Adversity. The word has been overused in athletics to the point where it has become devoid of substantive meaning. Coaches and athletes when asked to put their seasons into context often speak to having to deal with adversity. Sure, in a team sports setting, when you spend so much time together, challenging circumstances are bound to arise. Really, when most teams speak to adversity, frequently the situations pale in comparison to what many of us deal with on a regular basis. It’s called life.
The two football teams competing in Saturday’s Little Ten Conference championship game know all to well about dealing with real adversity. In actuality, adversity doesn’t begin to describe the devastating trials of the MCI and Bucksport football communities. Through tragedy, these proud football programs have persevered and have been a shining light to those around them.
This past summer, 14 year-old Nolan Berthelette of Pittsfield began working out with the MCI football team. A soccer player throughout his youth, the freshman to be wanted to give football a try in the fall. Nolan would never have the opportunity to step on the field on those crisp fall Friday nights. Berthelette passed away from a brain aneurysm on July 19th.
The community of Bucksport is a bit more removed from having to mourn the passing of someone so young. Taylor Darveau, a popular and well-liked girl at Bucksport High School was killed in a car accident in October 2013. Some say time heals all wounds. Under these circumstances as the Bucks were getting ready to compete around the one year anniversary of her death, the pain still was all too real.
Not to put it on the same plane but earlier that week Verso Paper announced the mill in Bucksport would be closing by the end of the year. The mill had been the heartbeat of the community for many, many years. Many of the young men competing on the football field had family members whose livelihoods depended on the good-paying jobs the mill provided. What will their futures hold and how will their families be provided for?
I’ve never directly experienced the loss of someone close to me at a very young age. I’m burdened by the fact that mere words won’t adequately convey the range of emotions felt by those close to Taylor or Nolan. I can only begin to imagine the feelings of grief and heartache of those whose lives they touched in just a short amount of time. I’m sure it is also with a bittersweet joy that people remember the vibrant lives they lived.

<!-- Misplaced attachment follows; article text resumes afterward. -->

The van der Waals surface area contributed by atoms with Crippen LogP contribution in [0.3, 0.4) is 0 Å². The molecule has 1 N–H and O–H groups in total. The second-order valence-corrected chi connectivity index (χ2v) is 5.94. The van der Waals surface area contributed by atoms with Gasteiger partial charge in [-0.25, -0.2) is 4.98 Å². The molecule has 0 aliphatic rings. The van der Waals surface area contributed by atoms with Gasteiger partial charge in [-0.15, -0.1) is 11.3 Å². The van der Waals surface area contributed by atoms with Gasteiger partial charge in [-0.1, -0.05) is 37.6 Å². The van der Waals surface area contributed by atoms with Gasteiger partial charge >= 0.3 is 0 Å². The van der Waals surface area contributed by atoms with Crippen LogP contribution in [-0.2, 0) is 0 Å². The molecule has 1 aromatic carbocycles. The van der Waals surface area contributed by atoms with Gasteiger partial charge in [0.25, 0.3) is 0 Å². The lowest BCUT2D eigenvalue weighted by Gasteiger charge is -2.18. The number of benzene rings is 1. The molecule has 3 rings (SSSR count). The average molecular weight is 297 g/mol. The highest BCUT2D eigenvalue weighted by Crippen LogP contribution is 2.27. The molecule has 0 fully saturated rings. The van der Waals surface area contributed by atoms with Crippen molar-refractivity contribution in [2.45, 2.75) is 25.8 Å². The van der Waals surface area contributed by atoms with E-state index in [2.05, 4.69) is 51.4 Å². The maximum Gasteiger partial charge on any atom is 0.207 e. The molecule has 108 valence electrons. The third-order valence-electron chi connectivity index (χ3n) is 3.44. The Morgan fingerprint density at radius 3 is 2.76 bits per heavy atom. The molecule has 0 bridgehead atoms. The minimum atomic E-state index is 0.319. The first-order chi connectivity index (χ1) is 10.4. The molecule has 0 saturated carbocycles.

I didn’t know Taylor Darveau or Nolan Berthelette. I’ve only seen glimpses into their lives as told by others. By all accounts, both could light up a room by their presence. Darveau is remembered as a cheerleader at Bucksport High School, who has left behind numerous friends. Berthelette is known for his big heart and kindness to others. He was involved in a number of activities, was an accomplished artist, musician, and budding athlete.
Since their deaths both communities have paid tribute in very meaningful ways. Taylor Darveau’s favorite colors, pink and purple, are displayed prominently during many Bucksport athletic events. Nolan Berthelette’s favorite color was orange. The MCI football team wears black socks with orange lettering with the initials N.B. and the number 13. Nolan would have worn 13 as a member of this year’s Huskies football team. Nolan’s father, Ray Berthelette is on the sidelines for every Huskies football game, home and away, wearing his son’s number 13 jersey.
Through the heartbreak, both teenagers have left a lasting legacy. Taylor Darveau’s parents, Corey and Christina Darveau, have started a foundation in their late daughter’s memory. The Taylor Darveau Foundation raises awareness about the dangers of reckless teen driving. Money raised through the foundation goes to produce materials to educate to this endeavor. During this year’s regular season John Bapst vs. Bucksport football games the raffle money raised went to the Taylor Darveau Foundation. During the game raffle winners received “Taylor Tags” Taylor Tags are to be placed in the rear window of a driver’s vehicle with an intermediate license. The goal is to raise awareness before a young person gets into a vehicle they shouldn’t.
According to an article in the Portland Press Herald shortly after his passing, Nolan Berthelette had his organs donated. The donation of his heart saved the life of a woman in her 20s.
It’s evident Taylor Darveau and Nolan Berthelette were the kind of people anyone would be proud to call their daughter, son, sister, brother, or friend. Through the times of sadness and mourning, their legacy lives on as a beacon of hope to the lives they touched. As Bucksport and MCI take to the football field on Saturday they are one step away from playing for the ultimate prize. Emotions will run high as they play not for just themselves but for these two individuals who touched so many.